Swimmer Noticed He Was Being Followed By Dolphins, Until He Looked Down And Gasped
When it comes to rivaling human intelligence, few animals come as close as dolphins. In fact, a number of scientific studies have suggested that dolphins - and indeed other aquatic mammals like orcas - have more emotionally complex lives than humans. It's for this reason that, after the death of trainer Dawn Brancheau in 2012 and the subsequent release of the documentary Blackfish (2013), SeaWorld announced the end of its captive orca breeding programme - although dolphins are still bred there.
And further proof that these intelligent creatures should never be used for entertainment has come in the form of a man named Adam Walker's story. Prior to having a life-changing encounter with dolphins, he had been working a dead-end office job, but he eventually grew tired of his cubicle which, by then, probably felt like a coffin and decided to set himself a challenge.
As we all know, challenges can be incredibly good for our mental health because they give us something to focus on, and that's especially the case when these challenges relate to fitness as they release feel-good neurotransmitters, called endorphins. This is something which Adam experienced first-hand as he had set himself the challenge of becoming an endurance swimmer.
Prior to this, Adam had to train every day, swimming long distances and only coming up for air when he had to. In addition to this physical training, Adam meditated daily so that he was mentally strong enough for the long road ahead of him.
Growing up in Nottingham, England, Adam always had an interest in sports, but, until then, his interest had been nothing more than a hobby at most. But he had no idea that his newfound commitment to swimming would change his life forever.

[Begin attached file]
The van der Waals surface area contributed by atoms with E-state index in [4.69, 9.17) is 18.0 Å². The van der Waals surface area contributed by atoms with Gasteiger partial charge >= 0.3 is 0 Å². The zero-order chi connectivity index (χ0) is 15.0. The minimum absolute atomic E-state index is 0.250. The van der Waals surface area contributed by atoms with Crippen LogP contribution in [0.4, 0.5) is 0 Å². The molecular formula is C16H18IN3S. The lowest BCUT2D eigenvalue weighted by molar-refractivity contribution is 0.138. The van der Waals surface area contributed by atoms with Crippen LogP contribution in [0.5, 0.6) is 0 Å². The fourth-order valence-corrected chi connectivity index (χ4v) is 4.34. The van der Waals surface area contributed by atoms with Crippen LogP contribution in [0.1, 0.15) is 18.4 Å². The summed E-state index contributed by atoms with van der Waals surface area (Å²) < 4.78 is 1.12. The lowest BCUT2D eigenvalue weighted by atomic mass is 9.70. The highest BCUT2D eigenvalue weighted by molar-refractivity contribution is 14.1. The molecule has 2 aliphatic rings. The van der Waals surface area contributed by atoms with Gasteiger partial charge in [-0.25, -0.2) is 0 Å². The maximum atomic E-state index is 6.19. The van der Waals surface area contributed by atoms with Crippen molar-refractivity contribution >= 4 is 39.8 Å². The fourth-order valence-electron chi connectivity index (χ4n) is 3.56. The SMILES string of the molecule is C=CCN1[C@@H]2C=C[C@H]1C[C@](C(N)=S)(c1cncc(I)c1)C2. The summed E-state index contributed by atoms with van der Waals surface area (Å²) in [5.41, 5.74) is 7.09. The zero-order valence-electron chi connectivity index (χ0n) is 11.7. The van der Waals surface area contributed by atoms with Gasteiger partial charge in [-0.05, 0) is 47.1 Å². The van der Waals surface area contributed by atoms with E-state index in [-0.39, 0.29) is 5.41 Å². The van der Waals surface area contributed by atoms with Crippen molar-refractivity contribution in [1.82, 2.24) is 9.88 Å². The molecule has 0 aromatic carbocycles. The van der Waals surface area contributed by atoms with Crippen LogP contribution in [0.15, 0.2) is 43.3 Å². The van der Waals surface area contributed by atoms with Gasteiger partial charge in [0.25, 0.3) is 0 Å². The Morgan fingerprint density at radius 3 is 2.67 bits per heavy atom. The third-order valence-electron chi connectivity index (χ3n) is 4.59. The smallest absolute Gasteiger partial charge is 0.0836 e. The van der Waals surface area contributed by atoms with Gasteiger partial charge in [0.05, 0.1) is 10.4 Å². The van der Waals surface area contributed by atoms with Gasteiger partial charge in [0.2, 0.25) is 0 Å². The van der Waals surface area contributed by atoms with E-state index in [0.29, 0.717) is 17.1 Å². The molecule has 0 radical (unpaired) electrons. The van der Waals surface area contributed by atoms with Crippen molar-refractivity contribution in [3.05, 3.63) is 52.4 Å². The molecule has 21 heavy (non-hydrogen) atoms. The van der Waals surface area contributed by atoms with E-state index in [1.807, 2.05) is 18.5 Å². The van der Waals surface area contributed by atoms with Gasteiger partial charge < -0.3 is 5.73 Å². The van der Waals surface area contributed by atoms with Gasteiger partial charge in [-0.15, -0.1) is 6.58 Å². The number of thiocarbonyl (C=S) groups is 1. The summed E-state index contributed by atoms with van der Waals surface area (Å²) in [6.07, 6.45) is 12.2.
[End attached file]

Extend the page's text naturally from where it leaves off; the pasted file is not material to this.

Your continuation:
Once he felt like he had mastered the basics of endurance swimming, Adam set himself some seriously ambitious challenges. In 2008, he swam the English Channel, and after this, he decided to swim across the Strait of Gibraltar.
Amazingly, this was another goal that Adam managed to complete - and what's more is that he was the first ever Englishman to do it. However, even though Adam was achieving a lot, these achievements came at a price and he often put himself in danger.
To discover how Adam was nearly EATEN by a great white shark, check out the video below:
For anyone unfamiliar with the sport, endurance swimming requires a person to be at their peak mental and physical fitness. And Adam did not have an easy first few months in the sport, contracting hypothermia after his first open ocean swim.
As a result of this serious illness, he was forced to take a break from the sport for a few months so that he could recover.
Shortly after Adam swam across the Strait of Gibraltar and back, the Oceans Seven Challenge was established. It challenged endurance swimmers to swim vast distances around the world including the North Channel, the Cook Strait, Tsugaru Strait, the Molokai Channel, the Catalina Channel, the Strait of Gibraltar and the English Channel.
Not one to shy away from a challenge, even if it came at a high physical price, in 2014, Adam decided that he was going to attempt to swim across the notorious Cook Strait between North and South New Zealand.
The mammoth swim took Adam a whopping 8 hours and 36 minutes. However, after hours in the freezing cold water, he realized that he was not alone and that he had a bigger challenge than just endurance swimming on his hands.
To keep track of where he was on the open ocean, Adam always swam with a GPS tracker. It also gave him the ability to call for help if he got into trouble. And three hours into the swim, he considered using it for the latter when he began to feel unwell.
But then something he could have never imagined happened. He somehow managed to get his mojo back, but shortly after this, he noticed a fin slicing through the water, and when he looked down, he saw a number of dark shadows beneath him.
Once Adam's initial shock had passed, he realized that he was surrounded by a pod of dolphins. He'd never got this up close and personal with animals on the open ocean before and his mind flooded with questions. What would they do next? Would they see him as a threat? Even with his GPS, Adam was very much alone on the open ocean with the dolphins.